South Windsor Police have identified a suspect in an attack on the owner of Forced Induction Motor Sports, LLC on Edwin Street on Tuesday night and an employee.
South Windsor police said they are looking for Nathaniel “Nate” Chambers, 27, of Meriden. a former Sergeant in the Connecticut Army National Guard. Chambers was honorably discharged from the Guard in September 2012, according to Col. John Whitford.
The victims have been identified as Robert Lareau, 28, of Enfield, the business owner; and his employee, Ryan Kelleher, 21, of Windsor.
Kelleher called police at 9:20 p.m. to report that he and his boss had been beaten at the business, which is located at 51 Edwin St., police said.
Lareau was not responsive when police arrived.
Both had head and facial wounds and were taken to Hartford Hospital, police said. Lareau is in intensive care, according to police.
No guns were used, police said.
Police said Chambers is wanted to conspiracy to commit assault in the first degree and conspiracy to commit robbery in the first degree. The department has released two photos of Chambers. He is clean shaven in one and has a beard in another.
Anyone with information about Chambers’ location is asked to call South Windsor Police at 860-644-2551.
Police said they are pursuing information on other possible suspects
A Norwich police officer who was shot several times during a standoff in Norwich this week was discharged from Yale-New Haven Hospital on Thursday morning, nearly three days after being shot.
It was an emotional departure for Jonathan Ley, a 14-year veteran of the department, who waved to the nearly 100 officers there to greet him.
Fellow officers applauded as Ley left the hospital and he wiped away tears as he was placed in an SUV.
Ley was in critical condition when he was admitted to the hospital on Monday and his condition has improved over the last few days.
State police said Jason Razzino, 30, shot Ley during a standoff before taking his own life.
Ley, a veteran of the Coast Guard, has been with Norwich Police for 14 years. Police said he is a highly decorated veteran of the department.
He is the father of a 2-year-old son and is described as outgoing.
Ley was shot while responding to the Cedar Glen Apartment complex at 99 Cedar Street around 2:45 p.m. on Monday after receiving a report of a despondent person with a weapon who threatened to commit suicide-by-cop.
Around 3:55 p.m., several shots were fired and Officer Ley was hit in the arm, leg, back and base of the neck, police said.
He was rushed by ambulance to Backus Hospital in Norwich and then transported to Yale-New Haven Hospital, according to State Police.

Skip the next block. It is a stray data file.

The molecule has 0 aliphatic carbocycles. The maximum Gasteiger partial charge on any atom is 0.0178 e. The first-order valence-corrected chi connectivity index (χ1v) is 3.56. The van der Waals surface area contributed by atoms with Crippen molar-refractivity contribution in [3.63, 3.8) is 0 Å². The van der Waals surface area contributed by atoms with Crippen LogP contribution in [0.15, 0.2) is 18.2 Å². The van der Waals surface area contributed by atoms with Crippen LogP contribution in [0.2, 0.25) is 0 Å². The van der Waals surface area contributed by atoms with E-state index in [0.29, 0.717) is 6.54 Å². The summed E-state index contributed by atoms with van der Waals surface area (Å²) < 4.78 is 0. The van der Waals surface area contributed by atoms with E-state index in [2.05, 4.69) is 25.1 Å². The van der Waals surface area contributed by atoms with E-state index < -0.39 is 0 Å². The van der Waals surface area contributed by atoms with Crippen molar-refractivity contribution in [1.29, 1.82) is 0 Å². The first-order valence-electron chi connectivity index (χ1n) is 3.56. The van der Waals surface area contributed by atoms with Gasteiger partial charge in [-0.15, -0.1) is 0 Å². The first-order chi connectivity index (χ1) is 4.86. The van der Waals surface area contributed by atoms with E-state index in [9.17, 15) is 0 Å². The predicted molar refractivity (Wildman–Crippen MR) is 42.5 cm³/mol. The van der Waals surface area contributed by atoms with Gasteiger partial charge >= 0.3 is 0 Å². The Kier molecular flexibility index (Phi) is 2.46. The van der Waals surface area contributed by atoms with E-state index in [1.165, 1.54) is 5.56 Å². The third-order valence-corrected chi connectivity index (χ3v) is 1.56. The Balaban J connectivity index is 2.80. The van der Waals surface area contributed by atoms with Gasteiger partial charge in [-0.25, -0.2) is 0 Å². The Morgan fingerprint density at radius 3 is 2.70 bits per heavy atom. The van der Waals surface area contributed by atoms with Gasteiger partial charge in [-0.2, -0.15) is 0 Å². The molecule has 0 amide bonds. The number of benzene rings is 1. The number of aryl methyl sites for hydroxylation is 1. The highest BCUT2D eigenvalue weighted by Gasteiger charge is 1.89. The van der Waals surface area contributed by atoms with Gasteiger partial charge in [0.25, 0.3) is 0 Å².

Photo Credit: NBC Connecticut
Norwich Police Officer Jonathan Ley was released from Yale-New Haven Hospital Thursday, three days after being shot during a standoff.
Police have arrested a Stamford man accused of downloading child pornography and they believe he used binoculars found in his house to watch the elementary school next door.
Police started investigating the importation of child pornography at the Stillwater Avenue home Roland Roqueta, 69, in October 2012, according to police, and investigators determined that there were hundreds of downloads of child pornography to the address.
Roqueta ‘s house is next to Westover elementary school, so police notified the States Attorney’s Office and obtained a search warrant.
He had an unobstructed view of the front of the elementary school from his back door, according to police.
On Thursday, police executed the search warrant and seized hundreds of images of child pornography, other evidence and two pairs of binoculars that officers believe were being used to watch the elementary school.
Police do not believe that Roqueta had contact with any children or that he approached children at the school.
Roqueta is cooperating with police and said that he had no contact with any children, police said. He was not on any sexual registry anywhere in the state or the United States, according to police.
Roqueta was charged with possession of child pornography in the first degree, importing child pornography and promoting a minor in an obscene performance.
Bond was set at $150,000 and police continue to investigate.
Roland Roqueta is accused of possessing child pornography.
A Vietnam veteran from West Haven is getting some recognition that is long overdue.
Michael Healey finally received five awards that he earned in Vietnam more than 40 years ago.
“I didn't ever think I'd see this day,” said Healey.
Thursday, Healy was awarded the Army Commendation Medal for meritorious service in combat, the Vietnam Service Medal with two Bronze Service Stars, The Republic of Vietnam Campaign Ribbon, the National Defense Service Medal and a Marksmanship Badge.
Rep. Rosa DeLauro pinned the medals on Healy Thursday in the West Haven Council Chambers.
“It represents their honor, their service, their sacrifice, and their commitment to a great nation,” said DeLauro.